Jim Haynes, photograph R.R.

Haynes: 'love of the cosmos'

It was very exciting, introducing talented writers like Heathcote Williams, putting on Pinter and Beckett before it was fashionable, and laying the groundwork for much of today's better dramaturgy. Haynes had shrewd instincts and even better contacts. His list of friends in the arts-favouring Harold Wilson regime is impressive: Jennie Lee was his darlin', Arnold Goodman his protector (until Jim began defending evil dopesters); there was Ken Tynan, Arnold Wesker, Uncle Tom Cobley and all ('... many, many quiet little dinners with Jennie...', a 'warm relationship' with His Holiness the Goodman, etc).
But Haynes has always hated routine. (And domesticity: one shudders to imagine his present sexual arrangements.) When something is successful, that's a signal to fit off and begin anew. Bored with the Traverse, he came south to London and started ITInternational Times—with its famous Theda Bara logo (it was supposed to be Clara Bow but they used Theda by mistake)—and the immortal Arts Lab. With some justice Haynes can claim to be the midhusband of at least the chic, artistic end of London's underground at the time it was the world's psychedelic capital. I remember him hawking IT copies outside the Aldwych, serving coffee behind a bar, lazily leading squats. Jim did everything himself, seldom stood on ceremony, and asked only if it contributed to his Emersonian ideal of a community of kindred spirits. An aristocracy of talent—Monica Vitti, Peter Brook, Antonioni, the Beatles—fluttered around him. Respectability rose like a beast from the depths to devour innocent Jim. The US ambassador's lovely wife platonically fell in love with him, he got phone calls from Buckingham Palace, and once he even escorted President Johnson's daughter to a do.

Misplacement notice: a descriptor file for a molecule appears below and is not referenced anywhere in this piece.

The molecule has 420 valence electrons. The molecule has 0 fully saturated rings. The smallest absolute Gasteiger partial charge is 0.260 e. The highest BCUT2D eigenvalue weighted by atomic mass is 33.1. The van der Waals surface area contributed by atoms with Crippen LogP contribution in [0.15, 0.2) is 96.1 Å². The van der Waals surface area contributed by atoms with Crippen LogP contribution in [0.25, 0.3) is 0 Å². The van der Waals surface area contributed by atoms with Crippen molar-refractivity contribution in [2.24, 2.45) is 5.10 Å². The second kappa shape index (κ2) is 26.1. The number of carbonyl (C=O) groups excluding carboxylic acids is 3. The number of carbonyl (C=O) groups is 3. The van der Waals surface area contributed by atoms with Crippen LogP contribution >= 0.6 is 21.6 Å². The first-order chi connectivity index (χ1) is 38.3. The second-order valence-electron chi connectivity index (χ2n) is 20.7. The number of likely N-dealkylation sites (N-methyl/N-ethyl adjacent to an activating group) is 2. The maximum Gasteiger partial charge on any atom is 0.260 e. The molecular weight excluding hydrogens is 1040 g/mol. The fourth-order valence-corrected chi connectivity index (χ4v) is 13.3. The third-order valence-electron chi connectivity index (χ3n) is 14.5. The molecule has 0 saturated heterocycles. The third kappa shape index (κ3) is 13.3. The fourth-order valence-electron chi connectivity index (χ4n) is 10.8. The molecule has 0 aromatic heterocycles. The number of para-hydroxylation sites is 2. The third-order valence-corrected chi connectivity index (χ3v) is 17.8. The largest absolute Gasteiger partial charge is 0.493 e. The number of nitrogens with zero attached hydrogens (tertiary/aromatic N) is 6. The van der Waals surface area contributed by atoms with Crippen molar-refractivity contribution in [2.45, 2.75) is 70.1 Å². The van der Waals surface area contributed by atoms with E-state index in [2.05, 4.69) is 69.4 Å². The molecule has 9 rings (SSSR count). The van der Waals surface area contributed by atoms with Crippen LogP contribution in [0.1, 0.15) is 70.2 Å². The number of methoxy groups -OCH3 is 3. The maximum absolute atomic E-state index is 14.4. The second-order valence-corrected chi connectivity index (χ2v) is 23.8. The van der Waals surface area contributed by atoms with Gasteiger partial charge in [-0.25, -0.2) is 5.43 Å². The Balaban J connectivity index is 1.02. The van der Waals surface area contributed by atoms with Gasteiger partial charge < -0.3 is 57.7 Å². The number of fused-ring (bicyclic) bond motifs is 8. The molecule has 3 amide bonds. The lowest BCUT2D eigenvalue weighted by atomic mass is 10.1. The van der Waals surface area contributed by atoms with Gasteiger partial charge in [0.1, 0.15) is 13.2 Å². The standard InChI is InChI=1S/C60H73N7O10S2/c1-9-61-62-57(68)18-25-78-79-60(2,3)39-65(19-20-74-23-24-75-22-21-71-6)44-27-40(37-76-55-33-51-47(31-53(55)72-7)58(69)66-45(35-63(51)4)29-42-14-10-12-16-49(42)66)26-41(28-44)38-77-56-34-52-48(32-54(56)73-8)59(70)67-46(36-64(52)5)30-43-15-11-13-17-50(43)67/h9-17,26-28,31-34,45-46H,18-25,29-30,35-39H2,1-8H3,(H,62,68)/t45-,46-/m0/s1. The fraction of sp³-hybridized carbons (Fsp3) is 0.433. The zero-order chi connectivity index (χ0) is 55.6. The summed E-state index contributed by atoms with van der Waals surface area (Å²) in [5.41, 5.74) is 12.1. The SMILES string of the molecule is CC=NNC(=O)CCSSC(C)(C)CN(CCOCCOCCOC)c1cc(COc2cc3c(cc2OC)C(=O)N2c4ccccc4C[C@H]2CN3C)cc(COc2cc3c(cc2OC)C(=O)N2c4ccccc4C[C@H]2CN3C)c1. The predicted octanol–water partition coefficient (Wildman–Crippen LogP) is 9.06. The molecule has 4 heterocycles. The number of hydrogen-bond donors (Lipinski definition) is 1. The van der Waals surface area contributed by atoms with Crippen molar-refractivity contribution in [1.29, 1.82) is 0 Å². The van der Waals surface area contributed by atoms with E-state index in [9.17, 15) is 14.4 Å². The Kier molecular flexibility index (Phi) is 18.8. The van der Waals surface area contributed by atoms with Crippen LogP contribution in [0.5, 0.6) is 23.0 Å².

Jim isn't terribly political, even though little of this would have been possible without an infrastructure of protest to support his experiments. Partly because he's into sweetness, light and the bisexual revolution, he does not appear to understand the complex relationship between the volcanic outpouring of creative energy in the Sixties and the essentially square radicalism which was its natural manure. But no matter. The Arts Lab brought people together. You never knew what to expect. Underground film, futuristic theatre, 'happenings', chats by the lady next door—'It was like an enormous party night after night.' Great fun, and it probably produced more changes in more people's lives than many if not most of our marches. Well no, there I go again, borne downstream by the man's alarmingly open personality and restless generosity. The Arts Lab may have changed nothing at all. But it was wizard at the time.
Today, anticlimactically, Jim is in his 14th year as a professor (a what?!) at Vincennes University outside Paris. He keeps his hand in with magazines like Suck and playing around on the wilder shores of sex. A perennial 16, it's hard to believe he's fifty. More power to his arm, he did us a lot of good when the going was good.

Clancy Sigal © 1984 THE LISTENER



The Listener, 1984: Karma and smarma